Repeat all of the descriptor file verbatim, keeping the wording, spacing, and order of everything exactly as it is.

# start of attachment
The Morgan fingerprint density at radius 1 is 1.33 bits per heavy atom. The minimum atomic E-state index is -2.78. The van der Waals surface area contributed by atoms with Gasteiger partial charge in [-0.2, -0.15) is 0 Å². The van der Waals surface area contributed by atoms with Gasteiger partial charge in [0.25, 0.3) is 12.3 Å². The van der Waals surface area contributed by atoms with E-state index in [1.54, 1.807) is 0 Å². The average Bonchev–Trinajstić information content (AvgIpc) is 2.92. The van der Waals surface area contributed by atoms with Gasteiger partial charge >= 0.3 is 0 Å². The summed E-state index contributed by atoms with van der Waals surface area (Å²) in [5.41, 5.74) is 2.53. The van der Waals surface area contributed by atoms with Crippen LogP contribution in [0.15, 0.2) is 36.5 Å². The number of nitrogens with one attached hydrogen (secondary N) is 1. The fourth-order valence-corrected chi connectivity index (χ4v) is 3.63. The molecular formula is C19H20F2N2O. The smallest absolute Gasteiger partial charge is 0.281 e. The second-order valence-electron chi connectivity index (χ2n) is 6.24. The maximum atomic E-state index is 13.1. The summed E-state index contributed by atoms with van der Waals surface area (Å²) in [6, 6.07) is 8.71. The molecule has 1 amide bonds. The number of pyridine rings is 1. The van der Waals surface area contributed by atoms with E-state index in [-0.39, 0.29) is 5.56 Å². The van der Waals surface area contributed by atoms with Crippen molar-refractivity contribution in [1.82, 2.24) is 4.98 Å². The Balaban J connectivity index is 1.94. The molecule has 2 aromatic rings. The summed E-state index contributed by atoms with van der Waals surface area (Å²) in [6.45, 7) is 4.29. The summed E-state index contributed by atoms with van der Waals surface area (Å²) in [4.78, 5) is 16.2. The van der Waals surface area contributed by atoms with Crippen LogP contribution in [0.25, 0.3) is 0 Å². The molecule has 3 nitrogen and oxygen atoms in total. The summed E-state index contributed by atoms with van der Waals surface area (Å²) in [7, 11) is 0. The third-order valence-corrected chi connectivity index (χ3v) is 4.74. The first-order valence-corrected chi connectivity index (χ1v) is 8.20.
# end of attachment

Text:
The Morgan fingerprint density at radius 1 is 1.33 bits per heavy atom. The minimum atomic E-state index is -2.78. The van der Waals surface area contributed by atoms with Gasteiger partial charge in [-0.2, -0.15) is 0 Å². The van der Waals surface area contributed by atoms with Gasteiger partial charge in [0.25, 0.3) is 12.3 Å². The van der Waals surface area contributed by atoms with E-state index in [1.54, 1.807) is 0 Å². The average Bonchev–Trinajstić information content (AvgIpc) is 2.92. The van der Waals surface area contributed by atoms with Gasteiger partial charge >= 0.3 is 0 Å². The summed E-state index contributed by atoms with van der Waals surface area (Å²) in [5.41, 5.74) is 2.53. The van der Waals surface area contributed by atoms with Crippen LogP contribution in [0.15, 0.2) is 36.5 Å². The number of nitrogens with one attached hydrogen (secondary N) is 1. The fourth-order valence-corrected chi connectivity index (χ4v) is 3.63. The molecular formula is C19H20F2N2O. The smallest absolute Gasteiger partial charge is 0.281 e. The second-order valence-electron chi connectivity index (χ2n) is 6.24. The maximum atomic E-state index is 13.1. The summed E-state index contributed by atoms with van der Waals surface area (Å²) in [6, 6.07) is 8.71. The molecule has 1 amide bonds. The number of pyridine rings is 1. The van der Waals surface area contributed by atoms with E-state index in [-0.39, 0.29) is 5.56 Å². The van der Waals surface area contributed by atoms with Crippen molar-refractivity contribution in [1.82, 2.24) is 4.98 Å². The Balaban J connectivity index is 1.94. The molecule has 2 aromatic rings. The summed E-state index contributed by atoms with van der Waals surface area (Å²) in [6.45, 7) is 4.29. The summed E-state index contributed by atoms with van der Waals surface area (Å²) in [4.78, 5) is 16.2. The van der Waals surface area contributed by atoms with Crippen LogP contribution in [0.25, 0.3) is 0 Å². The molecule has 3 nitrogen and oxygen atoms in total. The summed E-state index contributed by atoms with van der Waals surface area (Å²) in [7, 11) is 0. The third-order valence-corrected chi connectivity index (χ3v) is 4.74. The first-order valence-corrected chi connectivity index (χ1v) is 8.20.